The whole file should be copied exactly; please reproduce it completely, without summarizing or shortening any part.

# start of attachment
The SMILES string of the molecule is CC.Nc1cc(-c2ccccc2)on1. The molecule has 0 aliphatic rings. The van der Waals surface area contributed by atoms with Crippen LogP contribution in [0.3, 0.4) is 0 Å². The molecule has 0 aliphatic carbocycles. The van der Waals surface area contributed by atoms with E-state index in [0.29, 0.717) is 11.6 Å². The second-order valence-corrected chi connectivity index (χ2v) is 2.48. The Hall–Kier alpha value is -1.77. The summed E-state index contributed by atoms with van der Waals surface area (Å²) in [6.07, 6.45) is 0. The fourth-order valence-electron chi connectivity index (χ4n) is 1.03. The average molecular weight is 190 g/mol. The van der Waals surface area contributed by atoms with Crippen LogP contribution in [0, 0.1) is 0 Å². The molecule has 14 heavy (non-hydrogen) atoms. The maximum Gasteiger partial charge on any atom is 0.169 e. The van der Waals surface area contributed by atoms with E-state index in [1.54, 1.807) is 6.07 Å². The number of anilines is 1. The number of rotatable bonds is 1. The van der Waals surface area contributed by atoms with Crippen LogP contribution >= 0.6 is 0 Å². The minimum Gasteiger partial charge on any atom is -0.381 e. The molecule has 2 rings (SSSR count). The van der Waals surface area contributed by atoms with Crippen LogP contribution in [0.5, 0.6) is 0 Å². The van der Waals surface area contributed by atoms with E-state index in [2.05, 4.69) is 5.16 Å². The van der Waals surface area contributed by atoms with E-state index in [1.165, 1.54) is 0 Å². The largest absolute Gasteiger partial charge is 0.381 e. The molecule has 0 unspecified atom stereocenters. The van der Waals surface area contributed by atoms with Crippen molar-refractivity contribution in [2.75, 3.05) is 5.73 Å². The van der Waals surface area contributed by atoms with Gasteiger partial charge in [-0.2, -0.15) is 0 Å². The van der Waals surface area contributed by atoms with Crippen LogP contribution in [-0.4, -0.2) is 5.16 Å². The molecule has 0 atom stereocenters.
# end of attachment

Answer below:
The SMILES string of the molecule is CC.Nc1cc(-c2ccccc2)on1. The molecule has 0 aliphatic rings. The van der Waals surface area contributed by atoms with Crippen LogP contribution in [0.3, 0.4) is 0 Å². The molecule has 0 aliphatic carbocycles. The van der Waals surface area contributed by atoms with E-state index in [0.29, 0.717) is 11.6 Å². The second-order valence-corrected chi connectivity index (χ2v) is 2.48. The Hall–Kier alpha value is -1.77. The summed E-state index contributed by atoms with van der Waals surface area (Å²) in [6.07, 6.45) is 0. The fourth-order valence-electron chi connectivity index (χ4n) is 1.03. The average molecular weight is 190 g/mol. The van der Waals surface area contributed by atoms with Crippen LogP contribution in [0, 0.1) is 0 Å². The molecule has 14 heavy (non-hydrogen) atoms. The maximum Gasteiger partial charge on any atom is 0.169 e. The van der Waals surface area contributed by atoms with E-state index in [1.54, 1.807) is 6.07 Å². The number of anilines is 1. The number of rotatable bonds is 1. The van der Waals surface area contributed by atoms with Crippen LogP contribution >= 0.6 is 0 Å². The minimum Gasteiger partial charge on any atom is -0.381 e. The molecule has 2 rings (SSSR count). The van der Waals surface area contributed by atoms with Crippen LogP contribution in [0.5, 0.6) is 0 Å². The van der Waals surface area contributed by atoms with E-state index in [2.05, 4.69) is 5.16 Å². The van der Waals surface area contributed by atoms with E-state index in [1.165, 1.54) is 0 Å². The largest absolute Gasteiger partial charge is 0.381 e. The molecule has 0 unspecified atom stereocenters. The van der Waals surface area contributed by atoms with Crippen molar-refractivity contribution in [2.75, 3.05) is 5.73 Å². The van der Waals surface area contributed by atoms with Gasteiger partial charge in [-0.2, -0.15) is 0 Å². The van der Waals surface area contributed by atoms with Crippen LogP contribution in [-0.4, -0.2) is 5.16 Å². The molecule has 0 atom stereocenters.